Infamous Afghan warlord Gulbuddin Hekmatyar returns to public life after exile
Notorious Afghan warlord and ex-prime minister Gulbuddin Hekmatyar returned to public life on Saturday after more than 20 years in exile, calling on the Taliban to lay down their weapons and join a “caravan of peace”.
Hekmatyar, white-bearded and clad in his trademark black turban, spoke to supporters at a gathering in Laghman province widely broadcast in Afghanistan, where his return to the political mainstream months after etching a landmark peace deal with Kabul has been hugely controversial.
“Come for God’s sake, come and give up fighting which the victims of this war are Afghans,” he said.
“Come and join this caravan of peace ... Set your goals, and I will be with you on your good goals.”
Known widely in the international press as the “Butcher of Kabul”, Hekmatyar is one of the most infamous warlords of Afghanistan’s history, chiefly remembered for his role in the bloody civil war of the 1990s.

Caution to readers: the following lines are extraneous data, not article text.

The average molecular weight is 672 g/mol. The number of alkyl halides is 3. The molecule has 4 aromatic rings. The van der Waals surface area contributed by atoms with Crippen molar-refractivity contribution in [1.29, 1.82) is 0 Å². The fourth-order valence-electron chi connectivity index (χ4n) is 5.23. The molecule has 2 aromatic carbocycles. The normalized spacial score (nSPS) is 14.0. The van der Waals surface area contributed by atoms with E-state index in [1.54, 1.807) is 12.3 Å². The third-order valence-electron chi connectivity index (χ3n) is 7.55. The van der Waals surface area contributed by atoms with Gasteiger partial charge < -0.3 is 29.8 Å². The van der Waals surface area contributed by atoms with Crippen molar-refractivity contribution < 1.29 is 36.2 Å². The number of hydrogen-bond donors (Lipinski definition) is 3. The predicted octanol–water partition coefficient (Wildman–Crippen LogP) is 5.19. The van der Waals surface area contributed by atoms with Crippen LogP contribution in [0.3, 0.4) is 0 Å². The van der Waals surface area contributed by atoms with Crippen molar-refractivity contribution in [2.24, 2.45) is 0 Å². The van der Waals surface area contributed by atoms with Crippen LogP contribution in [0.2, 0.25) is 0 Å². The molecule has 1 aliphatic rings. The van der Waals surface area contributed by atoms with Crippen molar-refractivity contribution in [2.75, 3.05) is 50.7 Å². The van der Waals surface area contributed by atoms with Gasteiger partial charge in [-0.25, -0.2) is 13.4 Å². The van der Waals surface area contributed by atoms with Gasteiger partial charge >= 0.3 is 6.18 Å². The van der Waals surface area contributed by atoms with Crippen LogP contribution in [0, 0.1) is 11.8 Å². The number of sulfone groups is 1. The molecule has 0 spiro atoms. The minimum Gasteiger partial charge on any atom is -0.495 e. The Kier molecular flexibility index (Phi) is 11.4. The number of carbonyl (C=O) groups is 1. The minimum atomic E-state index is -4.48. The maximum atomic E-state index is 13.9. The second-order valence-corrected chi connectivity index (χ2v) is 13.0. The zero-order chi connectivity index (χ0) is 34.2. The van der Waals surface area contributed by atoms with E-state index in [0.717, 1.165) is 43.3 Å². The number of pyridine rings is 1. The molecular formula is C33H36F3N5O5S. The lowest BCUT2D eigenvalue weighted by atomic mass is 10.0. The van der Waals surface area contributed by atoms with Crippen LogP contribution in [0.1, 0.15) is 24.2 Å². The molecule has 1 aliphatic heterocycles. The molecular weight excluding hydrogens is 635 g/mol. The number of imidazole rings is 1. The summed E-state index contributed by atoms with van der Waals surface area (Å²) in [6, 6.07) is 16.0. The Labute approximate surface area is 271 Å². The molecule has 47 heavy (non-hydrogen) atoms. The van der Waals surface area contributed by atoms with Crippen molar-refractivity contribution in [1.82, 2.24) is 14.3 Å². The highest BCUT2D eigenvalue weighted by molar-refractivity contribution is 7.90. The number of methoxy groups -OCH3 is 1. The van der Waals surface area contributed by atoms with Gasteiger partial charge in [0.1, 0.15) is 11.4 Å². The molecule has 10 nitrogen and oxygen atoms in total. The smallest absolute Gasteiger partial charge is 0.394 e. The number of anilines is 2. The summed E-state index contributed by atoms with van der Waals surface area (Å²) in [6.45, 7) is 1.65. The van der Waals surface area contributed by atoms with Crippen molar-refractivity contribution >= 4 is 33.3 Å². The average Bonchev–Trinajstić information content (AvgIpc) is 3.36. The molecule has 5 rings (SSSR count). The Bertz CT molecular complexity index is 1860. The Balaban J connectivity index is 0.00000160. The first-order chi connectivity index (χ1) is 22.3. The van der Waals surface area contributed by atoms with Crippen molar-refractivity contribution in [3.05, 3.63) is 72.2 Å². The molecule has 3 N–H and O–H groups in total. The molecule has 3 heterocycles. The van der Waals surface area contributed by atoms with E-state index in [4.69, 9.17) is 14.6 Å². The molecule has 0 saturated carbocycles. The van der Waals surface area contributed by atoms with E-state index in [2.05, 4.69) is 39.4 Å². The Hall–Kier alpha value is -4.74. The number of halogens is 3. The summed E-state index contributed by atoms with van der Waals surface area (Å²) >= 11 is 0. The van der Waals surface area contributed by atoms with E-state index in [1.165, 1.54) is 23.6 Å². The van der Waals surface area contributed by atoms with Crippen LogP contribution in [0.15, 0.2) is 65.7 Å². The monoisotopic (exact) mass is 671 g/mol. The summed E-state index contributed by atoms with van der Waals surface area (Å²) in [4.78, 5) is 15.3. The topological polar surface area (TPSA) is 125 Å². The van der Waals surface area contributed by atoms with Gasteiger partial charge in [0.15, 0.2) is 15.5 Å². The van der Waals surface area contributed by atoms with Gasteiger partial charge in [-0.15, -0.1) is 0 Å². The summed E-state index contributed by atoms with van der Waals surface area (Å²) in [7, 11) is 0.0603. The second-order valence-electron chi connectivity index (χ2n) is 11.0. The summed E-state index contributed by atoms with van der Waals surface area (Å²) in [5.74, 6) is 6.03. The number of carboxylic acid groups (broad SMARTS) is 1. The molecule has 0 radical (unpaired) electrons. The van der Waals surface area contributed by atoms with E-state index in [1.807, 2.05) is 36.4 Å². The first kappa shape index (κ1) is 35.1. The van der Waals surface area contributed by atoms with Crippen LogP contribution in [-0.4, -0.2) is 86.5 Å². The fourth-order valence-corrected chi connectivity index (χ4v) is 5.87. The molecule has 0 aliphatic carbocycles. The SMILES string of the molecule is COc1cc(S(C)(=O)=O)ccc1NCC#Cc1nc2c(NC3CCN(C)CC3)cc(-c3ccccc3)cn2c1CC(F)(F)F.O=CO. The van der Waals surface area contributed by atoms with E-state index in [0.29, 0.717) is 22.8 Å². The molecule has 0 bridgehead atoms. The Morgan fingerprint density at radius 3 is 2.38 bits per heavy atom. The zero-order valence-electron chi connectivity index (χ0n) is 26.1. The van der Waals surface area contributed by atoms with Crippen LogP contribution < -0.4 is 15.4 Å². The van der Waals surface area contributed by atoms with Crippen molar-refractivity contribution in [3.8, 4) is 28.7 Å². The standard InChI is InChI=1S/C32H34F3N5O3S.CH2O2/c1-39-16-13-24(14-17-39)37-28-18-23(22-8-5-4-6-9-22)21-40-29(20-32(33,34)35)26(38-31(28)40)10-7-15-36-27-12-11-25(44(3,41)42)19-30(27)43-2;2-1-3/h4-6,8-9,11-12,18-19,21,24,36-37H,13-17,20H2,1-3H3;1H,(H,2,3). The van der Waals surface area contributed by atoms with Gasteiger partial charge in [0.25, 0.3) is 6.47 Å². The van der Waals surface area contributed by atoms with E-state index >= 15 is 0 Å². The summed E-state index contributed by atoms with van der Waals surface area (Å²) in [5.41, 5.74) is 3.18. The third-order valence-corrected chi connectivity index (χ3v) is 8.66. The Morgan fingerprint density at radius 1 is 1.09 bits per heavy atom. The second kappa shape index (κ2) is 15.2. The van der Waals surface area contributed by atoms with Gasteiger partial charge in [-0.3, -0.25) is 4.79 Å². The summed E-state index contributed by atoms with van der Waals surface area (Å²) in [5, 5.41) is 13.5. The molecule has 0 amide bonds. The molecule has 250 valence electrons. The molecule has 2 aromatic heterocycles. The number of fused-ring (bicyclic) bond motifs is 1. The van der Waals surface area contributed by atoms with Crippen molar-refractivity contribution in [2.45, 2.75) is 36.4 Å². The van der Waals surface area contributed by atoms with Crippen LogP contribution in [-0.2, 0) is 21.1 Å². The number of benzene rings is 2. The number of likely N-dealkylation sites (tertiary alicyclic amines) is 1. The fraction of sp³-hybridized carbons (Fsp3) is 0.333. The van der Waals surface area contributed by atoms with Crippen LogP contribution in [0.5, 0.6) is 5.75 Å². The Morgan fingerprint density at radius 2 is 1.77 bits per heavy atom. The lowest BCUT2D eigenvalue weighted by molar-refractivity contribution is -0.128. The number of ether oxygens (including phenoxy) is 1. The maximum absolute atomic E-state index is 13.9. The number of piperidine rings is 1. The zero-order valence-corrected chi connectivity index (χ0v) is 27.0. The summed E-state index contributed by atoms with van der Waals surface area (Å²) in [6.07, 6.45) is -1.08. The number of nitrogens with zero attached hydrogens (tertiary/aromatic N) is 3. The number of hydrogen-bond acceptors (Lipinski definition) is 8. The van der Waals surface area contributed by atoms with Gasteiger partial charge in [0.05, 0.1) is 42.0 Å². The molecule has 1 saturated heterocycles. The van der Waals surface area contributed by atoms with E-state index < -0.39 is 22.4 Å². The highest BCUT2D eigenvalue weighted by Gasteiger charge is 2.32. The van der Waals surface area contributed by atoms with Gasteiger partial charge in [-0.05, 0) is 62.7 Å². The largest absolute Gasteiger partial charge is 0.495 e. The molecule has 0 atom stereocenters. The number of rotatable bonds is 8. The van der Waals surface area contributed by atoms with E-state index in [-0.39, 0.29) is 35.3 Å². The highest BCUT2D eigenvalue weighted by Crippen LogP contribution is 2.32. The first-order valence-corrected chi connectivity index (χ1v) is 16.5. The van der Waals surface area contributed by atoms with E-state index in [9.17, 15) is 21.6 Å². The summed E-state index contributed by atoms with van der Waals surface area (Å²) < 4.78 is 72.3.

But the peace deal signed with Kabul in September, Afghanistan’s first such agreement since the Taliban launched their insurgency in 2001, paved the way for his political comeback after more than two decades.
Hekmatyar, who heads the now largely dormant Hezb-i-Islami militant group, is the latest in a series of controversial figures that Kabul has sought to reintegrate in the post-Taliban era by granting judicial immunity for past crimes.
The pattern has been well established by other warlords, such as General Abdul Rashid Dostum, currently the country’s first vice-president.
The peace agreement inked with Afghanistan’s second-biggest militant group marked a symbolic victory for President Ashraf Ghani, who has struggled to revive peace talks with the more powerful Taliban.
But it has sparked revulsion from human rights groups and residents of the capital who survived the civil war.
A prominent anti-Soviet commander in the 1980s, Hekmatyar – due to return to Kabul on Saturday – stands accused of killing thousands of people in the city during the 1992-1996 civil war.
During his exile he was widely believed to be in hiding in Pakistan, but his group claimed he remained in Afghanistan.